You can also tell her that she is very early in the healing process and it does get better. She just has to wait for the healing. Allow her to vent her anger at what she has lost. Reinforce that eating gluten free is really not a choice for celiacs, that the damage from gluten is not just the obvious symptoms she is experiencing right now, but the potentially more serious other autoimmune diseases she risks acquiring if she continues to eat gluten. Some of these are not reversible, like my rheumatoid arthritis. She has already developed the diabetes and she may well notice an improvement in that with a gluten free diet--many do. At least with celiac disease, there are no medicines to take to cure it, it is just the avoidance of gluten.

She might try taking a gluten-free probiotic to promote healing in the gut, and if her digestion is still poor the addition of a digestive enzyme may help her. Has she been tested by her pcp for vitamin and mineral deficiencies which often occur in celiacs because of the inability of the gut to absorb them?

Well done for trying to help your mom. The more you can learn about the disease the more you can help her. This forum is a great place to start (for her too, if you can persuade her).

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There have been times since my diabetes DX, crazy as it may seem that I thought that I would rather just have diabetes than be gluten-free because at least diabetics don't have to worry about cross-contamination and I have run across some diabetics who were subsequently DX with celiac disease who found that to be a big stumbling block to them accepting the Dx of celiac disease. In truth, and most of the time, I would rather just be gluten-free. I can relate to some of your mom's feelings though. I have both diabetes and celiac disease. Having both and managing both is a bit overwhelming at times. It can be very compatible but it takes alot of resolve. I found about about my problems with gluten first and my great sensitivity to gluten taught me good skills to manage a restrictive diet that helped me when I was Dx with diabetes 2 years later. I had already given up alot, what was a few more things?! I felt better immediately when I went gluten-free but it took me a good 2 years gluten-free to feel close to what I thought normal should feel like. Many things about diabetes can cause us to not feel that great. Gluten can cause us fatigue but with diabetes high blood sugar can cause us fatigue too so if you just replace gluten carbs with gluten-free ones you may not end up with a balance that will cause the energy level to shift enough to a better balance. I manage with a very low carbohydrate diet. It means more restrictions but I feel so much better than if I follow the ADA guidelines. Dr. Richard Bernstein had T1 diabetes himself since he was a teenager and has lived a long, healthy life and reversed some of his complications so I follow and recommend his methods. That's the best advice I can give. His methods are compatible with gluten-free and very effective. gluten-free made me feel much better but getting a diabetes DX and following Dr, Bernstein's methods to lower my BG has made a big difference. It's still alot of work and a big sacrifice. There is a forum for those who follow his methods to support each other and he holds monthly teleconferences where he generously spends a great deal of his time answering, even personal, questions from anyone. I'm still angry sometimes about the diabetes Dx-angry that the Docs ignored me so long and that I would have had much more freedom, fewer restrictions if it had been caught earlier. The kind of help I appreciate the most is practical help with kitchen work or other household chores so that I can free my time for other things or just relax. I have the skills to plan and prepare meals and the resolve to stick with a diet for the most part but it's ALOT of work as I eat 4 regimented meals a day. I never eat spontaneously, always measure portions, count carbs, weigh proteins etc. If someone washes the dishes , puts them away or preps meals or ingredients according to my needs or helps with other household chores so I can have time for other things it helps ALOT! I would LOVE someone to come in and help me once a week with a prep and freeze day. In the end, as others have said, we are all responsible for our own health.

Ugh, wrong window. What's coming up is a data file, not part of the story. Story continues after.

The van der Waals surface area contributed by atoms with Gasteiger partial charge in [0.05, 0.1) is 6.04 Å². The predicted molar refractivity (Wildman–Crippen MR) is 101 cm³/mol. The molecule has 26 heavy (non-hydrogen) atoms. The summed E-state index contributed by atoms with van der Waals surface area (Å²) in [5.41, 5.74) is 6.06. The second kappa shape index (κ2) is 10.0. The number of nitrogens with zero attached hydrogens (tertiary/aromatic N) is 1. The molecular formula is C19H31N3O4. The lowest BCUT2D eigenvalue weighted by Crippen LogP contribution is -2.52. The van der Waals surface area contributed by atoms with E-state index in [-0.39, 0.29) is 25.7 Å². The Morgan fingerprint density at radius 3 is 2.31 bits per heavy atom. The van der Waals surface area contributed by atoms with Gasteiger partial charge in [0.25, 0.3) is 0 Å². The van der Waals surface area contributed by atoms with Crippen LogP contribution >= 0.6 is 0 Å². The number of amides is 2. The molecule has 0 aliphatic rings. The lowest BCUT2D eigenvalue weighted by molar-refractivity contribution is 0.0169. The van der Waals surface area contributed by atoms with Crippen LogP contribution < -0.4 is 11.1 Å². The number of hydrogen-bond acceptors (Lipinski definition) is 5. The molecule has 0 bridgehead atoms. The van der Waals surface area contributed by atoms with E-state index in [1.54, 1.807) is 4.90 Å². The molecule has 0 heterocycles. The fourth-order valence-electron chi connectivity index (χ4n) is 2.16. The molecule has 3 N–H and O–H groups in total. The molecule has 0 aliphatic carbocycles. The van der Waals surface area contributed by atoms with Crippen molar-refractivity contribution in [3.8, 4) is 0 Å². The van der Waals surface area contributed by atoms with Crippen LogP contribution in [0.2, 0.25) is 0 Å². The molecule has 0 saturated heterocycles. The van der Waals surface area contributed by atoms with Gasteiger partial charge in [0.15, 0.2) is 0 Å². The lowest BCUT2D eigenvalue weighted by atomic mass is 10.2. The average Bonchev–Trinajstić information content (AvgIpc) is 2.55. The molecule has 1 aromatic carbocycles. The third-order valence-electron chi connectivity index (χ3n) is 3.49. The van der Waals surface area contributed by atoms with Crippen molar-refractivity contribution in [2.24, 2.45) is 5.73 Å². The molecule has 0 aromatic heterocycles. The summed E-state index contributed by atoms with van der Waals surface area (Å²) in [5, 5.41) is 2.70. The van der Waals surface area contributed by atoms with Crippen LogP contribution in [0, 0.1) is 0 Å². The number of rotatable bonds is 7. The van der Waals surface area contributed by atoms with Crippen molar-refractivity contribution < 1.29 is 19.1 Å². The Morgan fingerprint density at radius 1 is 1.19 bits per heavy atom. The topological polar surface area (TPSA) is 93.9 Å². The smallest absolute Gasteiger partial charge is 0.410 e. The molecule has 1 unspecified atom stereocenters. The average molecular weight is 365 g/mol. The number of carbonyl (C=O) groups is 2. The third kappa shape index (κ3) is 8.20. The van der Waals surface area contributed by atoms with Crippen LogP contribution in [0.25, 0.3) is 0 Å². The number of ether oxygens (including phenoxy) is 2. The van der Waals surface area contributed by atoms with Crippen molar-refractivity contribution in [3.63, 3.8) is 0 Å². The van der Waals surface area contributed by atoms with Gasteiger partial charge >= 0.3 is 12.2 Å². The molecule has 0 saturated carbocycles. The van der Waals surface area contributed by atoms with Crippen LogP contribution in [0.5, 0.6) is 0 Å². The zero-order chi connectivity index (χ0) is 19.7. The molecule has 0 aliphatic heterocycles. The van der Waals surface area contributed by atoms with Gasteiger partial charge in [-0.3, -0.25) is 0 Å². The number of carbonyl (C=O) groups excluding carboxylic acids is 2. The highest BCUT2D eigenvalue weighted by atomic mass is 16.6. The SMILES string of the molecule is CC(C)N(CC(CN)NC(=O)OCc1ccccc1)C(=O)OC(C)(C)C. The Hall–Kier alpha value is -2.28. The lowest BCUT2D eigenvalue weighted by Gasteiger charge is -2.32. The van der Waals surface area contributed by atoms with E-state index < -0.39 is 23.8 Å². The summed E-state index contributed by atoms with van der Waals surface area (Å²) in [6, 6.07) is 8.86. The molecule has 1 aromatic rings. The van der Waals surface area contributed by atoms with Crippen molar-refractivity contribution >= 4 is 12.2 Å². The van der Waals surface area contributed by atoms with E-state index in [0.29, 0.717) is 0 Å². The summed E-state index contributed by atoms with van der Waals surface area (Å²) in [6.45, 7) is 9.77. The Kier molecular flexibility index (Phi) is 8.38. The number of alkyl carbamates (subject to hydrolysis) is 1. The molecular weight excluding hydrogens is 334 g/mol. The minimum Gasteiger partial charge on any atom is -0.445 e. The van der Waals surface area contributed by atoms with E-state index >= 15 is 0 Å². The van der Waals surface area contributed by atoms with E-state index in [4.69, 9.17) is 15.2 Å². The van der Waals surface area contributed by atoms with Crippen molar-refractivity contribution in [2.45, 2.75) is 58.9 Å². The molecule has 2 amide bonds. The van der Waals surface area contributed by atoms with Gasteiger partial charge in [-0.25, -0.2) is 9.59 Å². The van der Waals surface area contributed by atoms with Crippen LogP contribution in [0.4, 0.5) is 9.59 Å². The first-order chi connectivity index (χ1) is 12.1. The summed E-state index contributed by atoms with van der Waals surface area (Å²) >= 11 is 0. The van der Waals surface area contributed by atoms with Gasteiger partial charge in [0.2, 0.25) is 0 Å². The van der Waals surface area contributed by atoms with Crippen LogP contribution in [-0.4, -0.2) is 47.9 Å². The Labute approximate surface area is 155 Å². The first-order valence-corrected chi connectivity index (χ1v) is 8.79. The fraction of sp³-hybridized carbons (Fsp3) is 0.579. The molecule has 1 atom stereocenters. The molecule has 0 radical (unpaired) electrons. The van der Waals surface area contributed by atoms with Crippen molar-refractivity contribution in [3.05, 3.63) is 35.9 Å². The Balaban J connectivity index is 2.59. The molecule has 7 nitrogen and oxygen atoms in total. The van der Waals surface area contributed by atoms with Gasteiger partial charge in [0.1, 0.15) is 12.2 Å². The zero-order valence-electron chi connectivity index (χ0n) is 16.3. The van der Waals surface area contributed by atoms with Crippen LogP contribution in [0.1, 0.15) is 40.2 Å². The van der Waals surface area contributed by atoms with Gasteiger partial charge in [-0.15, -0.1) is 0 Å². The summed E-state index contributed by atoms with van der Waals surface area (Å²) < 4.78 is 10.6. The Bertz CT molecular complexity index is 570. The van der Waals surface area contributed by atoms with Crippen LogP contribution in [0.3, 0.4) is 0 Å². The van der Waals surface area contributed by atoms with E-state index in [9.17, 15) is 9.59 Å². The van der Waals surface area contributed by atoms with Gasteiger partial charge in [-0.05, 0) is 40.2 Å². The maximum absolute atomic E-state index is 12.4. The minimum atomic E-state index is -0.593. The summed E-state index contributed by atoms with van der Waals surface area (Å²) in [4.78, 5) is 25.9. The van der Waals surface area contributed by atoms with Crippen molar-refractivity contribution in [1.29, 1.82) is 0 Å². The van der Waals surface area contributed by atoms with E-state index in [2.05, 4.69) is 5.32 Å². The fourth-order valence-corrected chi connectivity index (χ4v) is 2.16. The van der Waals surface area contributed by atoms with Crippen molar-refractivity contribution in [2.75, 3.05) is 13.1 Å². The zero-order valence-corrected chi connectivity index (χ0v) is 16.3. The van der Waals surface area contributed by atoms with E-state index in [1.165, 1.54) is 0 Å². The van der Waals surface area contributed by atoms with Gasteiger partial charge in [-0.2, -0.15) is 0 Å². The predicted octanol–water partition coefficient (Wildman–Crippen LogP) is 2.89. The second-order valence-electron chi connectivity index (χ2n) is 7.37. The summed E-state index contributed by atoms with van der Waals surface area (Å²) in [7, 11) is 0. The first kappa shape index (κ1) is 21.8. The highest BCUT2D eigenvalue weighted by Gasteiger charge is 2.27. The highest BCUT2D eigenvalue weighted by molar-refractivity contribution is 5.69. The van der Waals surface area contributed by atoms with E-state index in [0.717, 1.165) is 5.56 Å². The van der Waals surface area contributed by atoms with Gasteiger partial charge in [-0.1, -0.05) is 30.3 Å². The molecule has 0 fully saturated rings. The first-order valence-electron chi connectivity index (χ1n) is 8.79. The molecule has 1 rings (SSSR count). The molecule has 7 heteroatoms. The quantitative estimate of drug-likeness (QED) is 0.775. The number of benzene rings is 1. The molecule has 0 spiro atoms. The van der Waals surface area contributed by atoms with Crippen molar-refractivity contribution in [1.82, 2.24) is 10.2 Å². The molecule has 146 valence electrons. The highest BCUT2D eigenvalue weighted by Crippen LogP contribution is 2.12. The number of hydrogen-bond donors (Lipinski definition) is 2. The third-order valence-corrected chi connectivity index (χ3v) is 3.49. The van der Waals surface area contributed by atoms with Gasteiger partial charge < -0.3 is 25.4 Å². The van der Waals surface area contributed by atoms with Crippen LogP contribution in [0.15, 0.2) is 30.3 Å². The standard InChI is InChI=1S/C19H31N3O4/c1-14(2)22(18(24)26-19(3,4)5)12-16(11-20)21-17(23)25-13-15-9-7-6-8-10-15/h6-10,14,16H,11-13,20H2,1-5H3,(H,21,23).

Just FYI, celiac disease is an autoimmune disease and has been linked with T1 diabetes and an autoimmine attack on the pancreas, which means that even if someone is not T1 they could progress to that IF the immune attck with celiac disease causes an attack on the pancreas, destroying the insulin producing beta cells. Not a fun thing to think about but a possible reality check. Google T1 diabetes and celiac disease. Good motivation to eliminate gluten.

I hesitate to share that as it sounds so harsh perhaps.